COLUMBIA, S.C. (WCBD) – Governor Henry McMaster on Friday announced his recommendations for the Savannah River Site settlement funds.
South Carolina received $525 million from the federal government over plutonium that is still being stored at the Savannah River Site. It comes after the state entered into an agreement with the Department of Energy.
After attorney fees, $525 million of those funds are now available to be allocated by the General Assembly.
Gov. McMaster wants that money to go into transformative education, infrastructure, workforce, and economic development projects.
“For over 70 years, SRS has contributed mightily to the economic prosperity of the State and to the Central Savannah River Area (CSRA) – while the men and women working at SRS made even greater contributions to our nation’s national security – and played a key role in winning the Cold War,” Gov. McMaster wrote in his letter to the General Assembly. “It is my belief that the communities surrounding SRS should be the prime beneficiaries of these settlement funds.”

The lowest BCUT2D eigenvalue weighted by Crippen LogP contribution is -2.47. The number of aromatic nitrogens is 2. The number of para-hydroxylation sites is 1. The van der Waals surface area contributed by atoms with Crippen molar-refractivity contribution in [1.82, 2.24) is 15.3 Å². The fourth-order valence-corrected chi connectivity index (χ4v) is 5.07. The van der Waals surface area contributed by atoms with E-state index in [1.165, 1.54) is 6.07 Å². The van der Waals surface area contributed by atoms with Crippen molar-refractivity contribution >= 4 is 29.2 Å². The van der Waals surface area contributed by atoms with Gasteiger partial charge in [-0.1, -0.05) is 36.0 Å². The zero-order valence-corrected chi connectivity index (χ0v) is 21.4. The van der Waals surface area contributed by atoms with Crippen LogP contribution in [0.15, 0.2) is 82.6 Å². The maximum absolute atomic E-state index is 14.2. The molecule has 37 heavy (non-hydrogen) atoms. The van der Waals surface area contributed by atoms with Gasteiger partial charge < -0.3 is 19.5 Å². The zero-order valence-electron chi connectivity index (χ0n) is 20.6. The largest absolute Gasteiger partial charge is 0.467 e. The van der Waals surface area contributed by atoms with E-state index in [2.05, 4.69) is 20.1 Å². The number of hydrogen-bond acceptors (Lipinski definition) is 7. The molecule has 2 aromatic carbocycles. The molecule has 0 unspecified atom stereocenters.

He went on to say the settlement funds present the state with a “once in a lifetime opportunity.” Gov. McMaster said making big, bold, and transformative investments in education, infrastructure and other vital areas will help to change the state’s future.
Gov. McMaster wants the Joint Bond Review Committee and the State Fiscal Accountability Authority to approve each project prior to the distribution of funds.
“To counter the costs of rising inflation, Governor McMaster calls upon the General Assembly to pass the settlement funds in a stand-alone bill to allow for the funds to be appropriated immediately upon his approval,” his office said Friday. “If the General Assembly adds the settlement funds to the FY 2022/23 General Appropriations Act the money will not be available until July 1, 2022.”
South Carolina entered into an agreement with DOE, which resulted in a $600 million payment from the federal government to the state. After attorney fees, $525 million of those funds are now available to be allocated by the General Assembly.